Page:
MADISON, Wis. (AP) - The Republican president of the state Senate and the chairman of the Education Committee said Friday they are proposing an alternative plan to GOP Gov. Scott Walker's budget that would allow public school spending to increase $150 more per student in each of the next two years.
The plan Sens. Mike Ellis and Luther Olsen discussed with The Associated Press would cost $382 million.
Walker allowed for no public schools spending increase in his budget, a proposal that has drawn widespread criticism from Republicans like Ellis and Olsen, Democrats and school officials. While Walker added money for school aid, he did not lift revenue limits allowing schools to actually spend the money.
The Republican lawmakers' plan relies on a mixture of existing funding Walker put in his budget and $153 million in additional property tax money over two years. It also would redirect about $100 million in education funding Walker proposed, but Ellis and Olsen declined to say specifically what would change.
Ellis said the property tax increase under the plan would be just 11 cents per $1,000 of value in the first year and 10 cents per $1,000 in the second.
"That's a very meager increase," he said.
Dan Rossmiller, lobbyist for the Wisconsin Association of School Boards, hailed the plan.
"I think it's terrific news," Rossmiller said. "It may not be everything that some school officials would like, but it's a heck of a lot better than having their budgets frozen."
Revenue limits are perhaps the single largest factor affecting school budgets because they determine how much money a district will have to spend. Any changes, either up or down, can have a dramatic effect on a school's bottom line.
Under Walker's first budget released in 2011, the revenue limit was cut 5.5 percent in the first year, or about $550 per student. That marked the first time the revenue limit ever was reduced. It was allowed to go up just $50 in the second year of the budget, which runs through June 30.
Walker cut revenue limits to prevent schools from increasing property taxes to make up for the loss in school aid. Net property taxes levied in 2011 increased just 0.2 percent and they went up 0.9 percent in 2012. That compares with 4.3 percent and 2.6 percent increases the previous two years.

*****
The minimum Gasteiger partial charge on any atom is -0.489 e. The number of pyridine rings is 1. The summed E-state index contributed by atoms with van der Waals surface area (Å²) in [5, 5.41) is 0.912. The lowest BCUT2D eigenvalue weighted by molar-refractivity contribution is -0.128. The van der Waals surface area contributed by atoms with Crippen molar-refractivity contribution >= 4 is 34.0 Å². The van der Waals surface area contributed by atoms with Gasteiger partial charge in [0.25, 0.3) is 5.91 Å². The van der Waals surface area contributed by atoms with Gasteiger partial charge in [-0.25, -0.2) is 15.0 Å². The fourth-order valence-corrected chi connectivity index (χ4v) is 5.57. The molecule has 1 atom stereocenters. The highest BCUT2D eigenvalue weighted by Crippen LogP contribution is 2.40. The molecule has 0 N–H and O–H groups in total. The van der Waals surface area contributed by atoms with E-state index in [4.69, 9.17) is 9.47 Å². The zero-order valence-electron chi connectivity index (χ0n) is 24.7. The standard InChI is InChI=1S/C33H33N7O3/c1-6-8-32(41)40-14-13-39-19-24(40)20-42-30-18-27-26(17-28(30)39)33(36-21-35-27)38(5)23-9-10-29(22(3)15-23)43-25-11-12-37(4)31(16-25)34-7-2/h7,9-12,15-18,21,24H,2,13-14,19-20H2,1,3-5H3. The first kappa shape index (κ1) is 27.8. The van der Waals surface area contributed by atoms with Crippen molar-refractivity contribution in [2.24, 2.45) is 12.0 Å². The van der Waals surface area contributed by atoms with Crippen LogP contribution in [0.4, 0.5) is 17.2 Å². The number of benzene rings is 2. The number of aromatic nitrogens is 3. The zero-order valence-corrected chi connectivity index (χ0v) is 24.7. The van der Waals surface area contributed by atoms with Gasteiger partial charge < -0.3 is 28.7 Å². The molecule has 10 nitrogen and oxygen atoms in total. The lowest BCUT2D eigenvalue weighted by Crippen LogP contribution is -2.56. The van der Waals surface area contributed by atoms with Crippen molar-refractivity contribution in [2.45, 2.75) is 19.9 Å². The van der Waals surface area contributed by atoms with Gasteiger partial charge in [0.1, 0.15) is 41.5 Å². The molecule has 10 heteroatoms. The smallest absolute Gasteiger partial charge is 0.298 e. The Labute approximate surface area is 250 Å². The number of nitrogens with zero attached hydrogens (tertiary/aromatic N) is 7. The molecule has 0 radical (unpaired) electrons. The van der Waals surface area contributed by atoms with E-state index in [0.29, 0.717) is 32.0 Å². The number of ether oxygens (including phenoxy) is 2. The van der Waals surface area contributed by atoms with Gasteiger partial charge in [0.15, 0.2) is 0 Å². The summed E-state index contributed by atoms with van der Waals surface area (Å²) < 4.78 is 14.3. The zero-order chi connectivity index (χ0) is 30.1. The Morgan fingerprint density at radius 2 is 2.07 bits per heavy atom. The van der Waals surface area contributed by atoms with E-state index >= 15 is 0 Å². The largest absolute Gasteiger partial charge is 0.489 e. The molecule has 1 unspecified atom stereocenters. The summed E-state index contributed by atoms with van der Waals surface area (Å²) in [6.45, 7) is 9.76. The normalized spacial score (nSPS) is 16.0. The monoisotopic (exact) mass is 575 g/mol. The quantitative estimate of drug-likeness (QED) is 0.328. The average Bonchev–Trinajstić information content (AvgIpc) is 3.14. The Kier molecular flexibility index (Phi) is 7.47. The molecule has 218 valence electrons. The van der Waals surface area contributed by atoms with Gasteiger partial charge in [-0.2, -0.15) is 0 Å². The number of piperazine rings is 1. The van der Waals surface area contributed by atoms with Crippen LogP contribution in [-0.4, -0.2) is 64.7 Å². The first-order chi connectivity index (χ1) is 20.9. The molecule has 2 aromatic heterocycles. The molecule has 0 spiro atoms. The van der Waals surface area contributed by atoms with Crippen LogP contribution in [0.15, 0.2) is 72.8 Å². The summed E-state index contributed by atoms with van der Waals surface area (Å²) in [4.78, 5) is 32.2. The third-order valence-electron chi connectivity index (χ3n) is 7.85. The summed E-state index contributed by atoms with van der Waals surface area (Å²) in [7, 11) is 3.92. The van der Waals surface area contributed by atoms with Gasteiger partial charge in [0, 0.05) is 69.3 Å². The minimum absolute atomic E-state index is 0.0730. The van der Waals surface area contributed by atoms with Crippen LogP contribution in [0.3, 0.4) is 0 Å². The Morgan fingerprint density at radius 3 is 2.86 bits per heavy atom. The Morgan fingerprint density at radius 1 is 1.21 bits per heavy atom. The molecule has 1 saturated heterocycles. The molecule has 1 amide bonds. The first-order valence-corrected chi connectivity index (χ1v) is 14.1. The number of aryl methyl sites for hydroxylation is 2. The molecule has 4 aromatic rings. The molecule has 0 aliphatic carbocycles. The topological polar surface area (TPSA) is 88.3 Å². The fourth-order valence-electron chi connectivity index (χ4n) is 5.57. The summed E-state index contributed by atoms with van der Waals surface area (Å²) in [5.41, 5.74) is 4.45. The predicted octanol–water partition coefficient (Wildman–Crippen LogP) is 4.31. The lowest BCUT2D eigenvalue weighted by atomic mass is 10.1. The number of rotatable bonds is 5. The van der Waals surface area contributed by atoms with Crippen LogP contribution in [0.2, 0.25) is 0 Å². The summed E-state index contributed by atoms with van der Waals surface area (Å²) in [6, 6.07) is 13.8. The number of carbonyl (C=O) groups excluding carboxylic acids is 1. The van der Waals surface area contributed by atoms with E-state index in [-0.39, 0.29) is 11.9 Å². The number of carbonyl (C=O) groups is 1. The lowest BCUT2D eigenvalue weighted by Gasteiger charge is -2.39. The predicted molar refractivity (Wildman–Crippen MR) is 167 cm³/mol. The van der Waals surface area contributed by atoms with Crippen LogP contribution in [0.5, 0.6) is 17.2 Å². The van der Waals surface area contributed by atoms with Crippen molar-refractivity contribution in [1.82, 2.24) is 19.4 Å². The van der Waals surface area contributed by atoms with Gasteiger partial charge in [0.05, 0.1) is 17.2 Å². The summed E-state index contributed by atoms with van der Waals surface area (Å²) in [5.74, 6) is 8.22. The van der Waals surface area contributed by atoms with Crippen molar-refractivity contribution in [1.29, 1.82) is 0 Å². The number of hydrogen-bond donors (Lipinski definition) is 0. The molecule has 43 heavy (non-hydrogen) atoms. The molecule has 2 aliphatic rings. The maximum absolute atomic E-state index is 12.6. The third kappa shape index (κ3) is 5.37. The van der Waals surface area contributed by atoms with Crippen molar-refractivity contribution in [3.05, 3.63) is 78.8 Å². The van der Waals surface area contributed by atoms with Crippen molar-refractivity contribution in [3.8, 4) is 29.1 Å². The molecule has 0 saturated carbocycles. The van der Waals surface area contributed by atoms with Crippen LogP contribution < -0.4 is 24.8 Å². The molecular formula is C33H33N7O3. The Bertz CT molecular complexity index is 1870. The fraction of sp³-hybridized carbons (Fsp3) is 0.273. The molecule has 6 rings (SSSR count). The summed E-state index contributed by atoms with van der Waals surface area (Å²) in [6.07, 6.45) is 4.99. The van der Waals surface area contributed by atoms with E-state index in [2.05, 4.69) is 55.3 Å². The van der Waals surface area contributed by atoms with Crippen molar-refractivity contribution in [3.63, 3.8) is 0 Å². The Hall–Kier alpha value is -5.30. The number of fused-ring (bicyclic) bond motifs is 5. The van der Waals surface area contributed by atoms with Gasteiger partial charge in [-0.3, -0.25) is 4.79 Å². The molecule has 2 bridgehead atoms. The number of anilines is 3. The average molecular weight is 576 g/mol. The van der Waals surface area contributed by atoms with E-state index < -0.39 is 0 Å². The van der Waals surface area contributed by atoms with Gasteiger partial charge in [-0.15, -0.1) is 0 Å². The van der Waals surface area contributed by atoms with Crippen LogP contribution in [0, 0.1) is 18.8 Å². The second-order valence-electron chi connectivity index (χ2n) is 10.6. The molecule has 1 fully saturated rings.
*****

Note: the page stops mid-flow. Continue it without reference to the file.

Walker's spokesman, Cullen Werwie, didn't comment specifically on the Republican proposal, but he said the governor was committed to passing a budget that "provides access to a great education for all children while still holding the line on property taxes."
"I would hope this is something legislators could support, particularly given that it looks like it would result in a minor, minor property tax increase on a statewide basis," Rossmiller said.
Olsen said he thought Walker, as well as school superintendents who said they couldn't live with no spending increase, would be supportive of the plan. Olsen originally called for a $200 per student increase, but he said $150 would suffice.
"What it really does show is we do make education a priority," Olsen said.
Republican Senate Majority Leader Scott Fitzgerald issued a noncommittal statement about the proposal.
"We're in the opening phase of discussions right now, but there's no doubt we will be able to find common ground on education funding," he said.
Having both Olsen and Ellis behind the plan gives it momentum in the Senate, where the Republican majority is 18-15. Republicans also control the Assembly. Both chambers have to approve the budget before it is sent to Walker for his consideration.
Rep. John Nygren, one of the Republican co-chairs of the Legislature's budget committee, said he wasn't hearing any pressure from Assembly GOP members to raise the revenue limit as the senators are proposing. But he also wouldn't say their idea is dead on arrival.
"I understand the senators' focus but it's too early to commit to anything," Nygren said.